So-called panic attacks can come at any time, even during sleep. Episodes are usually characterized by sudden feelings of terror with pounding heart, sweatiness, weakness, faintness, or dizziness. During these attacks the individual may flush or feel chilled, their hands may tingle or feel numb, and they may experience nausea, chest pain, or smothering sensations.
These fear-symptoms themselves may intensify the fear, as the person may believe they are having a heart attack or going crazy. Agoraphobia* is often a part of the syndrome. Because these times of panic are so intense and overwhelming, and because there is usually no way to predict when they will occur, there is often a secondary problem of uneasiness or dread.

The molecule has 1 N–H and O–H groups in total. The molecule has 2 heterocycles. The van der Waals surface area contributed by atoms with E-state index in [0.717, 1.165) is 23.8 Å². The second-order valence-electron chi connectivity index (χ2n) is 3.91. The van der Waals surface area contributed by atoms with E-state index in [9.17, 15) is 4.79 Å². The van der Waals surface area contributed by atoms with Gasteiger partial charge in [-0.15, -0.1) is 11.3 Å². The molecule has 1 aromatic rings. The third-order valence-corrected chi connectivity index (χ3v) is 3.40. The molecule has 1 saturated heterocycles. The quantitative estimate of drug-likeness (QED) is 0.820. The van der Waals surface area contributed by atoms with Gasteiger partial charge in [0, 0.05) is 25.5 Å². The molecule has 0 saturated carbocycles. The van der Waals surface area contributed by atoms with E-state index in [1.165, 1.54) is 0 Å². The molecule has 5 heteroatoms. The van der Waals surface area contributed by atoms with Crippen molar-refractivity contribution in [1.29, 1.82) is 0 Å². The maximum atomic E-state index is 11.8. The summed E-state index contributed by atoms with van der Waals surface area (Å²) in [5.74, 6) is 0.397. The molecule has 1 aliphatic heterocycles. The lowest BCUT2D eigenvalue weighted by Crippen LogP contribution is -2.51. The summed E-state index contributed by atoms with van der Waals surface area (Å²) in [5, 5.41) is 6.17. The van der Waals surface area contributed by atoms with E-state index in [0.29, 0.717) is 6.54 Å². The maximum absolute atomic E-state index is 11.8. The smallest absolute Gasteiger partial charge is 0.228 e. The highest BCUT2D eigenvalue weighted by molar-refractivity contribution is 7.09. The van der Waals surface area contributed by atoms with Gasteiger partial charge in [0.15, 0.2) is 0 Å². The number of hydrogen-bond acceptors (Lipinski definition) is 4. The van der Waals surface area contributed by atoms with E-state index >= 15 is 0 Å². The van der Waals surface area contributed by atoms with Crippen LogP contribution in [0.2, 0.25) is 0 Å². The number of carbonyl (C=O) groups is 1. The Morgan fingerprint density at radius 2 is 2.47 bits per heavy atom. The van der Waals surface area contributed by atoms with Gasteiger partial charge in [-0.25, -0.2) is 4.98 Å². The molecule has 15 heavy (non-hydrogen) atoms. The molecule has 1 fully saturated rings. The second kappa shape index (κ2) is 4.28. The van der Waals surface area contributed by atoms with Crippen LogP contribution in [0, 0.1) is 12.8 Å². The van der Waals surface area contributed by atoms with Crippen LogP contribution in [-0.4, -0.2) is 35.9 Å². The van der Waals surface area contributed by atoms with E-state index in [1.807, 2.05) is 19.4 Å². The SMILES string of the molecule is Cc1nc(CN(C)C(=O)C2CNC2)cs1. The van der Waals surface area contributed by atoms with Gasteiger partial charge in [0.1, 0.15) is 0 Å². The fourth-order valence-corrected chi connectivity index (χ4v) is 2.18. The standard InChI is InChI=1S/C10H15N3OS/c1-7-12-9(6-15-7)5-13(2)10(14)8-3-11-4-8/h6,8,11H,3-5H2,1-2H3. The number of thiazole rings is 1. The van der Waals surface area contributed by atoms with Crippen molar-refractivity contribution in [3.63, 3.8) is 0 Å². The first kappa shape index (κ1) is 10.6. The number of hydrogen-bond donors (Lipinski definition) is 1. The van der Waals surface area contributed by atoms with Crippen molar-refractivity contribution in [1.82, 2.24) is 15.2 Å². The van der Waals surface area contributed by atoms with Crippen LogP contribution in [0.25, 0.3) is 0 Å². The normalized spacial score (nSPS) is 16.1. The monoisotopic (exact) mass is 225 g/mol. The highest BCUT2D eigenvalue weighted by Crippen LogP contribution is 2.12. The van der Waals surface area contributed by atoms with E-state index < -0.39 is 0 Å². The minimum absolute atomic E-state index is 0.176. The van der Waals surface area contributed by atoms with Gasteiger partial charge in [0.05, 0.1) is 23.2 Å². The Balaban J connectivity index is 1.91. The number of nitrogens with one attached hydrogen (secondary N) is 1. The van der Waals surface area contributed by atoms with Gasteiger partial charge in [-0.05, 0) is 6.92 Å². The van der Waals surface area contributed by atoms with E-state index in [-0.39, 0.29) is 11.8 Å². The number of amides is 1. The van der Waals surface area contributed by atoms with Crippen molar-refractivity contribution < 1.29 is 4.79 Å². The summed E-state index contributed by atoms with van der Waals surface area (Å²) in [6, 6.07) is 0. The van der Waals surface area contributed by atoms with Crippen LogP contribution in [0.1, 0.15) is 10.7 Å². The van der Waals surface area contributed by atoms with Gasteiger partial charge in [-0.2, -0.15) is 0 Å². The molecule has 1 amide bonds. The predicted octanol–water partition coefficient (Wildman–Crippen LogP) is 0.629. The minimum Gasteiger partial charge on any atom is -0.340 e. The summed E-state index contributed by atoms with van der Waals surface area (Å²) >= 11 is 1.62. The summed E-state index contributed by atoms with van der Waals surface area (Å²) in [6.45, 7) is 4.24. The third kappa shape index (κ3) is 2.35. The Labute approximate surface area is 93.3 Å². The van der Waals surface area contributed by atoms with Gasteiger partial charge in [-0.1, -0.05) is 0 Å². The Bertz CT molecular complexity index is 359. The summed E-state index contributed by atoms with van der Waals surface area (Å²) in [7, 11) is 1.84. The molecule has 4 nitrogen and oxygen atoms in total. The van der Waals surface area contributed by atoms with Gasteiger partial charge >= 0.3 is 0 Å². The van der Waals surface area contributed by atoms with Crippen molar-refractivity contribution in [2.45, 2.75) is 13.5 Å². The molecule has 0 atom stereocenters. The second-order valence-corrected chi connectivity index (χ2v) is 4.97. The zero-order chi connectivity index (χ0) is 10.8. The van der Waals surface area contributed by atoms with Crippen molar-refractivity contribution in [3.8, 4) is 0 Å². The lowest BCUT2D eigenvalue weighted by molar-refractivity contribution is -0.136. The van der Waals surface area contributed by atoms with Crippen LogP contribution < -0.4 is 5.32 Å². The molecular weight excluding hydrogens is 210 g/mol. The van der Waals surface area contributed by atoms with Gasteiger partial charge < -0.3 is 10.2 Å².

Panic Disorder is highly treatable through psychotherapy. Cognitive behavior therapy is the treatment of choice, where methods of self-calming are learned to avoid letting the panicky feelings get out of control. This helps the person recognize the thoughts that fuel the panic, and substitute more rational assessments of the situation. Controlled breathing is also an effective help. Progressive desensitization (exposure therapy) is helpful to develop increasing tolerance to the trigger situation(s). Psychotropic medication is also usually quite effective in alleviating symptoms when they occur.